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Data Point

Incentive Spending and Program Count Remains Low, Even as a Holiday Approaches

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Article Highlights

  1. According to an analysis of June program data by the Cox Automotive Rates & Incentives team, consumer cash has all but dried up.
  2. In general, each manufacturer is incentivizing with a great deal of selectivity.
  3. In May, the average incentive spend as a percent of the average transaction price dropped to a decade low of 7.4%.

With an Independence Day holiday fast approaching, industry observers might rightly expect a new round of special, can’t-pass-up Fourth of July incentives at dealerships across the U.S. But according to an analysis of June program data by the Cox Automotive Rates & Incentives team, consumer cash – the guaranteed cash-back money that any buyer qualifies for and is often the fodder of headline advertising – has all but dried up. Notably, there are few national Fourth of July-specific incentives to speak of; deals advertised as Holiday Specials have likely been in place since June 1. A holiday without incentives, an unheard-of situation according to our analysts.

“The supply-and-demand curve in the new car business has been completely flipped upside down,” notes Brian Finkelmeyer, senior director of new vehicle solutions at Cox Automotive. “Demand for new cars is significantly stronger than supply, and the need for traditional cash incentives to spur sales is all but gone.”

In general, each manufacturer is incentivizing with a great deal of selectivity when it comes to, as they say, “cash on the hood.” Very few 2021 models have guaranteed customer cash; there is some, but not much, cash available for the remaining 2020 models. In fact, incentive spending has been dropping throughout 2021. In May, the average incentive spend as a percent of average transaction price (ATP) dropped to a decade low of 7.4%. 

Incentives as a Percent of Average Transaction Price

In the current market, a majority of the incentive programs in place are of two types, special financing deals offered by captive lenders and dealer cash. Dealer cash is money provided by the automakers directly to the dealers for added flexibility in deal-making. Dealer cash is not transparent to the customer, unlike guaranteed customer cash, and can be used by dealers to cover sales shortfalls (common right now), cover expenses, make payroll, etc.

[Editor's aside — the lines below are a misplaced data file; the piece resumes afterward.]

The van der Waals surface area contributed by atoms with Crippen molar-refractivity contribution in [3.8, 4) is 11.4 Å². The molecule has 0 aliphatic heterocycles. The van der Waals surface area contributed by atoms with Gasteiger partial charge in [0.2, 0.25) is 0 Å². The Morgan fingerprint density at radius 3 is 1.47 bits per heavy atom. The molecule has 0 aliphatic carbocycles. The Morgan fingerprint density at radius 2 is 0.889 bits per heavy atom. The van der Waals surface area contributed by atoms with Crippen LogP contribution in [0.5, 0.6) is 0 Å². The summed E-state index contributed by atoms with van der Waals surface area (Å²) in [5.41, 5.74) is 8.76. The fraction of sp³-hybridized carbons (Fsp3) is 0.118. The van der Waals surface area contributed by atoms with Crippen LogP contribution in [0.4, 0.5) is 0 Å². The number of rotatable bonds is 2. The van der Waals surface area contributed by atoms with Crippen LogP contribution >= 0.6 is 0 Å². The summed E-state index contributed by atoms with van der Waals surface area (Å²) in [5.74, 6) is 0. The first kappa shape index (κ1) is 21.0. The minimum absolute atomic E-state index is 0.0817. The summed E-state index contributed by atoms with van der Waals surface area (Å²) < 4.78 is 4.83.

Monthly Incentive Program Volume (Industry): First Half 2017-2021

The number of incentive programs each month during the first half of 2021 has also been lower than in recent years. The volume of incentives – literally a count of the number of different incentive programs in the market in each month – during the first six months peaked in 2019, was lower in 2020, and lower still in 2021. Incentive activity – program count – is a measure of how proactive automakers feel they need to be to help stimulate sales.

Of late, and in a market with extremely low inventory, we’ve seen lower program activity along with lower spending. MSRP deals – deals at or above the manufacturers’ suggest retail price – are the new norm, for the first time in living memory, and big discounts are far and few between. Fortunately, most consumers are well aware.


The  Cox Automotive Rates & Incentives  (CAR&I) team has developed a methodology for measuring the accuracy of data used to calculate pricing and payment information presented through dealer service provider tools (e.g., dealer websites, inventory management, digital retailing & advertising, desking, equity, etc.). Approximately 17,500 individual dealerships –  rooftops, in automotive parlance –  in the U.S. rely on CAR&I  incentive  data  for powering  5 different software applications through Cox Automotive native software/sites and our many industry partners. In all, an estimated 90,000 applications are relying on CAR&I data in a given month, providing valuable information to 40 million shoppers.

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